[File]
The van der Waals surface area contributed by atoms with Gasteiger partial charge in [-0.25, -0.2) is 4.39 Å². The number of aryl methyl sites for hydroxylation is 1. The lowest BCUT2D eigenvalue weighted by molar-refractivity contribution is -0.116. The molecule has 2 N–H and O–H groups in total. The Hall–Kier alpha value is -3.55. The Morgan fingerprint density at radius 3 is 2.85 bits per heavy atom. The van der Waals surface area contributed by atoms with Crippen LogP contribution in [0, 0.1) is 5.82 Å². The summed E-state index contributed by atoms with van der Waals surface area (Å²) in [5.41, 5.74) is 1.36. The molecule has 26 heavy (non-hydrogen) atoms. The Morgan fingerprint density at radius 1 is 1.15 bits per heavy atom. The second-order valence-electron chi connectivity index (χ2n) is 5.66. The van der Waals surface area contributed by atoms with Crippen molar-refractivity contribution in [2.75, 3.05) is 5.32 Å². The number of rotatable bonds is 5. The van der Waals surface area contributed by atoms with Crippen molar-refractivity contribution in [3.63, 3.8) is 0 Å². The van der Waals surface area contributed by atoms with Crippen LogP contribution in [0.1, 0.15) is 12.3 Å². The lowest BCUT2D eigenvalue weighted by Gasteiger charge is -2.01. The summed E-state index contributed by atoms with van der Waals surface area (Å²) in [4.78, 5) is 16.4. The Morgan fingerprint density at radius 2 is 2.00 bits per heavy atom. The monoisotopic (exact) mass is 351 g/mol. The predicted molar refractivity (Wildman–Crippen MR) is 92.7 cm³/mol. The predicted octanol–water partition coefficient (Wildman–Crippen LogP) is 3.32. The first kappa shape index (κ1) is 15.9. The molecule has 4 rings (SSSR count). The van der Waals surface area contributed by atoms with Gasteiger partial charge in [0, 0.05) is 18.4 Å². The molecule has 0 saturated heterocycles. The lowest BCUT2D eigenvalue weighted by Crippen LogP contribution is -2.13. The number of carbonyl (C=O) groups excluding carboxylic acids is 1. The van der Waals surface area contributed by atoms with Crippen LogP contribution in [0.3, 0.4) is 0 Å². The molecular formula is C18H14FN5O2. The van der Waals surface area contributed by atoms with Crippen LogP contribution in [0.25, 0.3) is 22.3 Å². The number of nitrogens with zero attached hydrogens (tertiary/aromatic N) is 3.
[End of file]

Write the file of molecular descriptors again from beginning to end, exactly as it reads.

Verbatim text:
The van der Waals surface area contributed by atoms with Gasteiger partial charge in [-0.25, -0.2) is 4.39 Å². The number of aryl methyl sites for hydroxylation is 1. The lowest BCUT2D eigenvalue weighted by molar-refractivity contribution is -0.116. The molecule has 2 N–H and O–H groups in total. The Hall–Kier alpha value is -3.55. The Morgan fingerprint density at radius 3 is 2.85 bits per heavy atom. The van der Waals surface area contributed by atoms with Crippen LogP contribution in [0, 0.1) is 5.82 Å². The summed E-state index contributed by atoms with van der Waals surface area (Å²) in [5.41, 5.74) is 1.36. The molecule has 26 heavy (non-hydrogen) atoms. The Morgan fingerprint density at radius 1 is 1.15 bits per heavy atom. The second-order valence-electron chi connectivity index (χ2n) is 5.66. The van der Waals surface area contributed by atoms with Crippen molar-refractivity contribution in [2.75, 3.05) is 5.32 Å². The number of rotatable bonds is 5. The van der Waals surface area contributed by atoms with Crippen molar-refractivity contribution in [3.63, 3.8) is 0 Å². The van der Waals surface area contributed by atoms with Crippen LogP contribution in [0.1, 0.15) is 12.3 Å². The lowest BCUT2D eigenvalue weighted by Gasteiger charge is -2.01. The summed E-state index contributed by atoms with van der Waals surface area (Å²) in [4.78, 5) is 16.4. The Morgan fingerprint density at radius 2 is 2.00 bits per heavy atom. The monoisotopic (exact) mass is 351 g/mol. The predicted molar refractivity (Wildman–Crippen MR) is 92.7 cm³/mol. The predicted octanol–water partition coefficient (Wildman–Crippen LogP) is 3.32. The first kappa shape index (κ1) is 15.9. The molecule has 4 rings (SSSR count). The van der Waals surface area contributed by atoms with Gasteiger partial charge in [0, 0.05) is 18.4 Å². The molecule has 0 saturated heterocycles. The lowest BCUT2D eigenvalue weighted by Crippen LogP contribution is -2.13. The number of carbonyl (C=O) groups excluding carboxylic acids is 1. The van der Waals surface area contributed by atoms with Crippen LogP contribution in [0.3, 0.4) is 0 Å². The molecular formula is C18H14FN5O2. The van der Waals surface area contributed by atoms with Crippen LogP contribution in [0.25, 0.3) is 22.3 Å². The number of nitrogens with zero attached hydrogens (tertiary/aromatic N) is 3.